Chineme Okafor in Abuja
The Group Managing Director of the Nigerian National Petroleum Corporation (NNPC), Malam Mele Kyari, Sunday disclosed that the volume of petrol evacuated from depots in the country for consumption has dropped significantly.
In his verified twitter handle @MKKyari, he observed that the drop in petrol evacuation from the depots may have been influenced by Nigeria’s closure of its borders with Benin Republic in August.
The country had recently closed its western border with Benin partially to curb rice smuggling, which it said, was threatening the government’s attempt to boost local production.
President Muhammadu Buhari reportedly said he would hold a meeting with Benin, the country’s northern neighbours, to determine measures to check smuggling across the borders, and that the closure was limited to allow security forces stem the trend of rice smuggling.
Similarly, the NNPC had complained of the impact of incessant smuggling of the country’s fuel which is heavily subsidised.
The corporation had overtime said that the activities of smugglers were responsible for the daily petrol consumption volumes which have gone beyond the routine national consumption figure of 35 million litres.
The daily consumption volume had once shot up to 60 million litres per day.
But in his tweet, Kyari said: “Significant drop in PMS evacuation from fuel depots noted since August 22nd. May be connected to border closure and other interventions of the security agencies aimed at curbing smuggling. We will contain smuggling of PMS.”
A recent report from the NNPC indicated that between June 2018 and June 2019, the corporation imported 20,898,453,347.24 litres of petrol for consumption, out of which an average of 44,366,781.77 litres were consumed daily in June 2018; 39,154,764.15 litres in July; 54,144,365.76 litres daily in August of the same year, and 55,499,192.80 litres daily in September 2018.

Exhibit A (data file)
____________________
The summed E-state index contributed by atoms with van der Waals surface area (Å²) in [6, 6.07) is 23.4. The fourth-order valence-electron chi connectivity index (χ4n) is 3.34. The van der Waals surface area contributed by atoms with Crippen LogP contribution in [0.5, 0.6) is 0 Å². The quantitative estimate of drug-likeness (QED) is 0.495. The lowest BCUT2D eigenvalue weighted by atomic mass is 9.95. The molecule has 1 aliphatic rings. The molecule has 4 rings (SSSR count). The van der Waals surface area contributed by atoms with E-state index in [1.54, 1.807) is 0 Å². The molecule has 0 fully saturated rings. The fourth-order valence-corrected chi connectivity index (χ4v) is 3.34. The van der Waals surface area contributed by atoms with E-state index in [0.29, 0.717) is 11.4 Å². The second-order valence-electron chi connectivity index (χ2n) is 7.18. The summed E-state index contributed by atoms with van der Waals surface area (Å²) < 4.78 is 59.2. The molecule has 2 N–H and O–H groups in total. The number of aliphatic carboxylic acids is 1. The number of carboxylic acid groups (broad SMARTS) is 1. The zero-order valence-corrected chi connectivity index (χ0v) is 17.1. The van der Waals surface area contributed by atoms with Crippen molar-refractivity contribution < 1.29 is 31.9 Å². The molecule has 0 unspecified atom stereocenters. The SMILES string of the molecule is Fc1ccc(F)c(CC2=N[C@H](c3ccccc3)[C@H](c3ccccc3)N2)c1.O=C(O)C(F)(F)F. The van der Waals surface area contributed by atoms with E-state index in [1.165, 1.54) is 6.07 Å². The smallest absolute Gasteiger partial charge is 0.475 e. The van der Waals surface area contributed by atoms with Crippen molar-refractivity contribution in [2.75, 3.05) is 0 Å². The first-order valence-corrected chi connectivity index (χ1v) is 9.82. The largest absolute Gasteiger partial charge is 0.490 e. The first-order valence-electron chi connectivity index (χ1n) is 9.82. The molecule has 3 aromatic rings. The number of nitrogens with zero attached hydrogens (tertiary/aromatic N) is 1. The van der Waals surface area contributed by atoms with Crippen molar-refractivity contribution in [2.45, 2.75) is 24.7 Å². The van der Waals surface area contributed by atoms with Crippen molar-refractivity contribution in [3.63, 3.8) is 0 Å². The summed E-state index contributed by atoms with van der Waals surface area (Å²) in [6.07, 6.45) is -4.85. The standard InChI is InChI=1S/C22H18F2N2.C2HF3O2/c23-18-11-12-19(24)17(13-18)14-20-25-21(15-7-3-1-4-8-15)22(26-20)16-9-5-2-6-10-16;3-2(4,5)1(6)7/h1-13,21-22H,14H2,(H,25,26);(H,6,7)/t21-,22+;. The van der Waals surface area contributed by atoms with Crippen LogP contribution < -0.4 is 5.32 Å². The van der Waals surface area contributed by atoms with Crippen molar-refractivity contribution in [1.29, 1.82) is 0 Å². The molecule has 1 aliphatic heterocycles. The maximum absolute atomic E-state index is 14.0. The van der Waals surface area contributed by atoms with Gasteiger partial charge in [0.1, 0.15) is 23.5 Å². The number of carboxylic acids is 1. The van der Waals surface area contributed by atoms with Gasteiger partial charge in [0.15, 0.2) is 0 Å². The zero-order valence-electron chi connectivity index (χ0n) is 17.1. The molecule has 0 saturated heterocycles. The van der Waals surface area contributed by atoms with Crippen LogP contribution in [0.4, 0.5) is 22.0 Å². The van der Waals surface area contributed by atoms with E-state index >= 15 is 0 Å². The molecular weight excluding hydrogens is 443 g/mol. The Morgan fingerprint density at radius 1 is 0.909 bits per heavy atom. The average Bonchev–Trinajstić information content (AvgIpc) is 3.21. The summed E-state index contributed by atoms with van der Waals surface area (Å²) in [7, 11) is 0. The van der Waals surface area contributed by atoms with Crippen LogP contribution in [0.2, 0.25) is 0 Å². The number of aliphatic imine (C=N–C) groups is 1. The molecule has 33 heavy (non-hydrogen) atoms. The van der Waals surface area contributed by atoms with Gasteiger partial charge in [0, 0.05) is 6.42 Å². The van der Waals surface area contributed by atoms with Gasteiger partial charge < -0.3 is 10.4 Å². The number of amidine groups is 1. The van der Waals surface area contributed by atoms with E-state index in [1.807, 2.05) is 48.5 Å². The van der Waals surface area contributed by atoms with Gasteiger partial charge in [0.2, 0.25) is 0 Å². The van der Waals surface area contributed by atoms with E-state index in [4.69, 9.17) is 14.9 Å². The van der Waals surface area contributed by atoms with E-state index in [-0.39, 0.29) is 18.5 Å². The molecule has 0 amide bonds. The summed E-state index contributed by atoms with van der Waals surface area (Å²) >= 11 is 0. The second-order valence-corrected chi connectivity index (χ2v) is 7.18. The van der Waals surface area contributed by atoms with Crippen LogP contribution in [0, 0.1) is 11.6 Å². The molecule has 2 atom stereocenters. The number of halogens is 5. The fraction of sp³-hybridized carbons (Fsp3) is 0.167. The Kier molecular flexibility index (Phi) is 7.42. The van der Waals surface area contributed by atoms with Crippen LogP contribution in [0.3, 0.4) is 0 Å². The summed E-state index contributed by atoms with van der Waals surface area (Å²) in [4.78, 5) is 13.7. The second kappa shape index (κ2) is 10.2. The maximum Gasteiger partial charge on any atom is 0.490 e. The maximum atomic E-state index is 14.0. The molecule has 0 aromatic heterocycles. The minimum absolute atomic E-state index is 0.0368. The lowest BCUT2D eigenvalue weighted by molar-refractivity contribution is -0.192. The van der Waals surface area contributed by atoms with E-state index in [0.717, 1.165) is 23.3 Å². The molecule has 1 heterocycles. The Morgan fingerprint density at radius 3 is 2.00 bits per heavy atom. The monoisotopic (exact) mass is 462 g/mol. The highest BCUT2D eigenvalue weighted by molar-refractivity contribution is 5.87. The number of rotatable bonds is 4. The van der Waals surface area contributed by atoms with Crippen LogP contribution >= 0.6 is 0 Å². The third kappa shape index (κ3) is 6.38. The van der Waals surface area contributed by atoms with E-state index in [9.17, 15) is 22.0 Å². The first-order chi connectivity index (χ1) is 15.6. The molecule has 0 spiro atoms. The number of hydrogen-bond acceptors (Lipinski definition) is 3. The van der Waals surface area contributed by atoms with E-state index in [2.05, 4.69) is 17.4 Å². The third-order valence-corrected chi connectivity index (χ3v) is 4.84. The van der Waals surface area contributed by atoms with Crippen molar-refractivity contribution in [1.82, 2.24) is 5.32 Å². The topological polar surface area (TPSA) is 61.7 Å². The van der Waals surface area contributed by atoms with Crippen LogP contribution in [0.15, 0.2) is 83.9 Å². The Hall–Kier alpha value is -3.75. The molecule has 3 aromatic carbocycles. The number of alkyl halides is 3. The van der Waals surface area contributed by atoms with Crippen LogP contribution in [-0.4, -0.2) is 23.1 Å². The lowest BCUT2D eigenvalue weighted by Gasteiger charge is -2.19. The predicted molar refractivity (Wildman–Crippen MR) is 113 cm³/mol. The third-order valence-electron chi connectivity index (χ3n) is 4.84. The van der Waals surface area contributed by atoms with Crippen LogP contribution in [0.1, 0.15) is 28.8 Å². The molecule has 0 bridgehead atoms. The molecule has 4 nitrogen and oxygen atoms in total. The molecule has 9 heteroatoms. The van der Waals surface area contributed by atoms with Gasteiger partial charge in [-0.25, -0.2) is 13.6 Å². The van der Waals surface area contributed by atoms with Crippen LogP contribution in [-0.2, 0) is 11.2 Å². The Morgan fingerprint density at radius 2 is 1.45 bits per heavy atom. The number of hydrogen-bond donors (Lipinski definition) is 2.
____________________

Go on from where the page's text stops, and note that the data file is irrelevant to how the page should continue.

The corporation also said that between October and December 2018, the country’s daily petrol consumption level was 56,516,386.60 litres; 53,996,261.10 litres; and 58,172,467.58 litres respectively.
The daily consumption figures rose to 65,938,603.99 litres in January 2019 but dropped to 56,855,696.76 litres in February of same year, before heading down to 30,988,903.59 litres in March 2019.
In April 2018, it rose again to 63,334,876.75 litres and further to 67,606,434.87 litres in May before declining to 53,093,286.55 litres in June.
A World Bank report had stated that Nigeria spent N731 billion to subsidise petrol consumption, a figure which was inflated.
The June 2019 operations report of the corporation indicated that over a period of one year, the NNPC incurred a total of N718.774 billion on under recovery – a term it uses to describe the cost of subsidising petrol consumption in the country.